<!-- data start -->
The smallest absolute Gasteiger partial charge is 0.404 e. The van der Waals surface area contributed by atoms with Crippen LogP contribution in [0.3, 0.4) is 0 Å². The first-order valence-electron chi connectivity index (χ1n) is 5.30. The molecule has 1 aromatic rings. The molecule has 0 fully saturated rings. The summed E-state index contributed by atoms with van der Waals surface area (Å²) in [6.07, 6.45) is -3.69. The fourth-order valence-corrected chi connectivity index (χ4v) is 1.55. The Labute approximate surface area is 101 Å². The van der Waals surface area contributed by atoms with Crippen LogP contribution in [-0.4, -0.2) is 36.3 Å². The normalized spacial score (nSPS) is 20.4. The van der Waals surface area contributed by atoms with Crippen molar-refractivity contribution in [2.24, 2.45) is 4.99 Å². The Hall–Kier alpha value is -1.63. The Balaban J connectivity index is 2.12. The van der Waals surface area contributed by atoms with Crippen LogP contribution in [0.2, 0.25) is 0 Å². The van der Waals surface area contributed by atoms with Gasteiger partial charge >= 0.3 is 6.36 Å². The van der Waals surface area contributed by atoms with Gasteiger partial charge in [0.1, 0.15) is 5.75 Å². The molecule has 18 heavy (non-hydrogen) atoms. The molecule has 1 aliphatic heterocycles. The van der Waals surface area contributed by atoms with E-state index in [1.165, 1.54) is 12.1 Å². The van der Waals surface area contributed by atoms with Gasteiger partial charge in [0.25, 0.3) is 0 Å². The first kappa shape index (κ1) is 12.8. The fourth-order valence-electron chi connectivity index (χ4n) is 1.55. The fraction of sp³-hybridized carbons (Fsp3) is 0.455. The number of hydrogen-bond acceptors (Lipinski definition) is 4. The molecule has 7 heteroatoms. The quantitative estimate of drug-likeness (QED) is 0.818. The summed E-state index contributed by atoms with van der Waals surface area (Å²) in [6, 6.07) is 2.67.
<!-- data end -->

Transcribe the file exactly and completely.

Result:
The smallest absolute Gasteiger partial charge is 0.404 e. The van der Waals surface area contributed by atoms with Crippen LogP contribution in [0.3, 0.4) is 0 Å². The first-order valence-electron chi connectivity index (χ1n) is 5.30. The molecule has 1 aromatic rings. The molecule has 0 fully saturated rings. The summed E-state index contributed by atoms with van der Waals surface area (Å²) in [6.07, 6.45) is -3.69. The fourth-order valence-corrected chi connectivity index (χ4v) is 1.55. The Labute approximate surface area is 101 Å². The van der Waals surface area contributed by atoms with Crippen LogP contribution in [-0.4, -0.2) is 36.3 Å². The normalized spacial score (nSPS) is 20.4. The van der Waals surface area contributed by atoms with Crippen molar-refractivity contribution in [2.24, 2.45) is 4.99 Å². The Hall–Kier alpha value is -1.63. The Balaban J connectivity index is 2.12. The van der Waals surface area contributed by atoms with Crippen LogP contribution in [0.2, 0.25) is 0 Å². The van der Waals surface area contributed by atoms with Gasteiger partial charge >= 0.3 is 6.36 Å². The van der Waals surface area contributed by atoms with Gasteiger partial charge in [0.1, 0.15) is 5.75 Å². The molecule has 18 heavy (non-hydrogen) atoms. The molecule has 1 aliphatic heterocycles. The van der Waals surface area contributed by atoms with E-state index in [1.165, 1.54) is 12.1 Å². The van der Waals surface area contributed by atoms with Gasteiger partial charge in [0.25, 0.3) is 0 Å². The first kappa shape index (κ1) is 12.8. The fourth-order valence-electron chi connectivity index (χ4n) is 1.55. The fraction of sp³-hybridized carbons (Fsp3) is 0.455. The number of hydrogen-bond acceptors (Lipinski definition) is 4. The molecule has 7 heteroatoms. The quantitative estimate of drug-likeness (QED) is 0.818. The summed E-state index contributed by atoms with van der Waals surface area (Å²) in [6, 6.07) is 2.67.